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Arsenic Poisoning in Dogs

Arsenic Intoxication in Dogs

 

Arsenic is a heavy metal mineral that is commonly included in chemical compounds for consumer products, such as herbicides (chemicals to kill unwanted plants), insecticides (chemicals to kill insects), wood preservatives, and in some drug formulas for treating blood parasites like heartworm. In parasitic treatment drugs, the level of arsenic is in sub-lethal ranges and will not harm a dog, but over-dosage can lead to toxicity. In most cases, dogs accidentally ingest products containing arsenic when they gain access to such compounds.

 

Symptoms and Types


 

In case of acute exposure to arsenic, the following symptoms may be present in an affected dog:

 

  • Vomiting
  • Diarrhea
  • Abdominal pain
  • Lethargy
  • Staggering
  • Fresh bright red blood in feces
  • Lying down with extreme exhaustion
  • Body may feel unusually cold especially at extremities including ear, and limb extremities
  • Loss of consciousness
  • Death in untreated dogs, or in cases of heavy intoxication
  • In chronic (long-term) exposure symptoms may be subtle like poor appetite and weight loss

 

Causes

 

  • Ingestion of arsenic-containing compounds
  • Overdose of arsenic-containing drugs to treat heartworm parasites in dogs

 

Diagnosis

 

Background history is very important in the diagnosis of arsenic poisoning and your veterinarian will need to know about any arsenic-containing compounds you have at home. You will need to give a thorough history of your dog's health, onset of symptoms, and possible incidents that might have precipitated this condition. A history of any medications given to your dog lately will also help in diagnosis. Frequently, owners will bring their dogs to the veterinarian with the complaint of a sudden unexplained episode of vomiting. However, few owners report seeing their dogs ingest arsenic-containing compounds so this may not be the first cause that apparent. Your veterinarian will perform a complete blood profile, including a chemical blood profile, a complete blood count, and a urinalysis. A sample of the stomach contents may also be necessary. Arsenic in the blood stream or stomach contents will confirm the diagnosis. In cases of chronic arsenic poisoning the level of arsenic in the body can be evaluated from a hair sample, as arsenic is deposited in the hair over a course of time.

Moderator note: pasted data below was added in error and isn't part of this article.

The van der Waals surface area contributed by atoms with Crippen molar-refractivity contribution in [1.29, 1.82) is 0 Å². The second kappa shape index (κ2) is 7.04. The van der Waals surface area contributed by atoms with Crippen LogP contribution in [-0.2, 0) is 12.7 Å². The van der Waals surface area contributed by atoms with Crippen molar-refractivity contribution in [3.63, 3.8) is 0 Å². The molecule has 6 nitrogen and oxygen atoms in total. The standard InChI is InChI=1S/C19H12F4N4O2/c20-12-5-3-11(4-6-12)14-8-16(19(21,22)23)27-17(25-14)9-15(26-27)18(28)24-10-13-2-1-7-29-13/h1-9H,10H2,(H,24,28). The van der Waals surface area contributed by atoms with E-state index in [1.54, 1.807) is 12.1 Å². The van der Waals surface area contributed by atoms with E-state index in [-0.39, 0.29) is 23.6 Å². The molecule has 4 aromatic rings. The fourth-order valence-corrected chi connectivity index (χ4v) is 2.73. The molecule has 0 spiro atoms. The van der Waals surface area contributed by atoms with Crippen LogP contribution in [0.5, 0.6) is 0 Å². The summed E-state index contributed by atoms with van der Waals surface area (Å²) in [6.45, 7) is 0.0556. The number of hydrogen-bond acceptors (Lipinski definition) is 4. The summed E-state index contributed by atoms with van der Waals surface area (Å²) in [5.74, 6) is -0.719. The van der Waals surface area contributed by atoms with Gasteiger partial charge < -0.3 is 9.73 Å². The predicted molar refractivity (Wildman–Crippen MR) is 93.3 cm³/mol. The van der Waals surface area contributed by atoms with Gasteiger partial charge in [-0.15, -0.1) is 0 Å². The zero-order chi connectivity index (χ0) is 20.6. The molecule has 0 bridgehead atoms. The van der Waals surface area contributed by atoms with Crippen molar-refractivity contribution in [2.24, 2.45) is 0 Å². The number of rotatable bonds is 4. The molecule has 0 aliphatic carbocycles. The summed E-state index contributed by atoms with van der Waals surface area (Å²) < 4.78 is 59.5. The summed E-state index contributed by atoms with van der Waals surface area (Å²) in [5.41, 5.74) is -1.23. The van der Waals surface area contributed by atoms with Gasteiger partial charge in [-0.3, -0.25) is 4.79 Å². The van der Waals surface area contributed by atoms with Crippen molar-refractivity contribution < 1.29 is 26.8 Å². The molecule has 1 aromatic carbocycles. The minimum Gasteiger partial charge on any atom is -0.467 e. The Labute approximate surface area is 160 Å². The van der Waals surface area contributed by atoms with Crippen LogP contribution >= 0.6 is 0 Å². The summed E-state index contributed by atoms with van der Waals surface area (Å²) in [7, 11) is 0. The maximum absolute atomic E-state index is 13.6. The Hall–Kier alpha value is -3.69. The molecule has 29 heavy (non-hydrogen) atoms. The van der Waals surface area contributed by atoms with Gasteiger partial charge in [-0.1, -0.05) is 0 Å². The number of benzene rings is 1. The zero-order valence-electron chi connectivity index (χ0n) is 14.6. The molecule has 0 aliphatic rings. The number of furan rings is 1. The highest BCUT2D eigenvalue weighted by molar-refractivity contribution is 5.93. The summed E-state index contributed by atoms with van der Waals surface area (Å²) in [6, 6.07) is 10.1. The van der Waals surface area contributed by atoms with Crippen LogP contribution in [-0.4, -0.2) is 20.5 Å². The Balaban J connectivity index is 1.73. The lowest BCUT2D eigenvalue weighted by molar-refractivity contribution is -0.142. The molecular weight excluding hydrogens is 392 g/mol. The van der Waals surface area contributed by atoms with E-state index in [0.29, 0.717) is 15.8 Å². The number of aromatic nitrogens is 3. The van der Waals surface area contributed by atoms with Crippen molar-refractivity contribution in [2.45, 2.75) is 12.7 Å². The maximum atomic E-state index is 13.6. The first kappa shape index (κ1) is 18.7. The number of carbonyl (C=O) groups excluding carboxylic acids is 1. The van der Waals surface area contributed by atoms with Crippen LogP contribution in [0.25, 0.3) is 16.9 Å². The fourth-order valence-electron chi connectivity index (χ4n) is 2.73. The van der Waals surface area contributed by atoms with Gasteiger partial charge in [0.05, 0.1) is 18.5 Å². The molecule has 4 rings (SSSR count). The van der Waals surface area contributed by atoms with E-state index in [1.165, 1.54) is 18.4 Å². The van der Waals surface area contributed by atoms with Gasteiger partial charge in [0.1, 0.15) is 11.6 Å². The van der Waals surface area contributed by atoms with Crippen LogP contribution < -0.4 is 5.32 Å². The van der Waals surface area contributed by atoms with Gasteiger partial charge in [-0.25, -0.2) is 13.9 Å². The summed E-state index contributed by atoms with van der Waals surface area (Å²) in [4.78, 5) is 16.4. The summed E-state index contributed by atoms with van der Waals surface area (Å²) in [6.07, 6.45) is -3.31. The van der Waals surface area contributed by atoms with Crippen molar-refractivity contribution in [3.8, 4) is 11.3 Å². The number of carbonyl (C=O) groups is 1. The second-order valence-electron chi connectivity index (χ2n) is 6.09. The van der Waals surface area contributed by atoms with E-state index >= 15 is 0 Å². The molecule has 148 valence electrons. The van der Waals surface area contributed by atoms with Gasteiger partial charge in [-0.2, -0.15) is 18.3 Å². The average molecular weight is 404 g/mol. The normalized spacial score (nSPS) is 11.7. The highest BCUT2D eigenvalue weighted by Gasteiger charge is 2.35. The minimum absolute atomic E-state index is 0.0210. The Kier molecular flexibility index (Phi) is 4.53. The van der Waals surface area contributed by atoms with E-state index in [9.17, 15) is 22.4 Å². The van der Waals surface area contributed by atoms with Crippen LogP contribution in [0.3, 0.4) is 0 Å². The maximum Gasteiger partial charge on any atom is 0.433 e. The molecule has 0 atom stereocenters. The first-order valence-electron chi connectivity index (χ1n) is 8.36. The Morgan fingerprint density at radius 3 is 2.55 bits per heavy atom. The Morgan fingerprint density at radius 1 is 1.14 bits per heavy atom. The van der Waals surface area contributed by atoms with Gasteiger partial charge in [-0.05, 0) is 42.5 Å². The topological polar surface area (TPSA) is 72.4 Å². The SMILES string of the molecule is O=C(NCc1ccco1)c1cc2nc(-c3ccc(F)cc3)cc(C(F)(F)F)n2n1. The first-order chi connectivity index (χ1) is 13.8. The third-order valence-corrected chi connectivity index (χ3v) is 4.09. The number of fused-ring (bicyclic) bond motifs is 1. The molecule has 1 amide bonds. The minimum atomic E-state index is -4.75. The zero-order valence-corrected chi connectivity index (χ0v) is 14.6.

If possible, you should collect a sample of the vomit or diarrhea to take to the veterinarian. This will help to speed the diagnostic process so that your dog can be treated before further damage is done.

 

 

Treatment

 

Acute (sudden) arsenic poisoning is an emergency and time remains the crucial factor for a successful outcome. Vomiting plays a protective role in arsenic poisoning as it expels a large portion of the ingested poisonous material. However, if vomiting is not initiated in the immediate aftermath, your veterinarian will need to perform a gastric lavage (stomach irrigation) to wash out the stomach contents. As arsenic severely damages the liver and kidneys, dialysis is conducted for dogs that are in a state of kidney failure due to arsenic poisoning. The main objective of treatment is to flush the poison out of the body; therefore fluid therapy and drugs promoting excretion are commonly employed. Also, some compounds are known to chelate (bind) heavy metals such as arsenic, and are commonly used to bind arsenic that is still present in the body. Chelators work both by slowing the arsenic down before it can cross the blood-brain barrier, and by making it more water-soluble so that it can be washed from the body more effectively. Your veterinarian can employ such antidotes to enhance recovery in your dog. Your dog may need to be admitted into the veterinary hospital for a few days until it has stabilized and is completely out of danger.

 

Conversely, if you actually witnessed your dog consuming the poison, you can act quickly by inducing vomiting, but this must be done immediately following the event. Call your doctor for instructions on how to induce vomiting safely. If time elapses from the time of ingestion, only a veterinarian can treat your dog. Because induced vomiting can be dangerous with some toxins, as some poisons will do more harm coming back through the esophagus than they did going down, do not induce vomiting unless you are absolutely sure of what your dog has ingested. If your dog has already vomited, do not try to force more vomiting. 

 

A final word, do not induce vomiting if your dog is unconscious, is having trouble breathing, or is exhibiting signs of serious distress or shock. Whether your dog vomits or not, after the initial care, you must take it to a veterinary facility immediately.

 

Living and Management

 

After returning from the hospital, allow your dog proper rest and protect it from any source of stress. Follow your veterinarian’s guidelines for home treatment, such as medication and nutrition. Easily digestible food is often recommended for dogs that are recovering from a poisoning.

 

Ensure that all sources of arsenic-compounds are secured or removed. If they must be kept in the home, be sure that they are out of reach of children and pets. Most problems are easily avoided if guidelines for handling and keeping such poisonous compounds are followed.

 

Keep an eye on your dog and if you observe anything unusual in its behavior, immediately consult your veterinarian. Unfortunately, in many cases of heavy intoxication, very few patients survive unless treatment is started very early.

 

 

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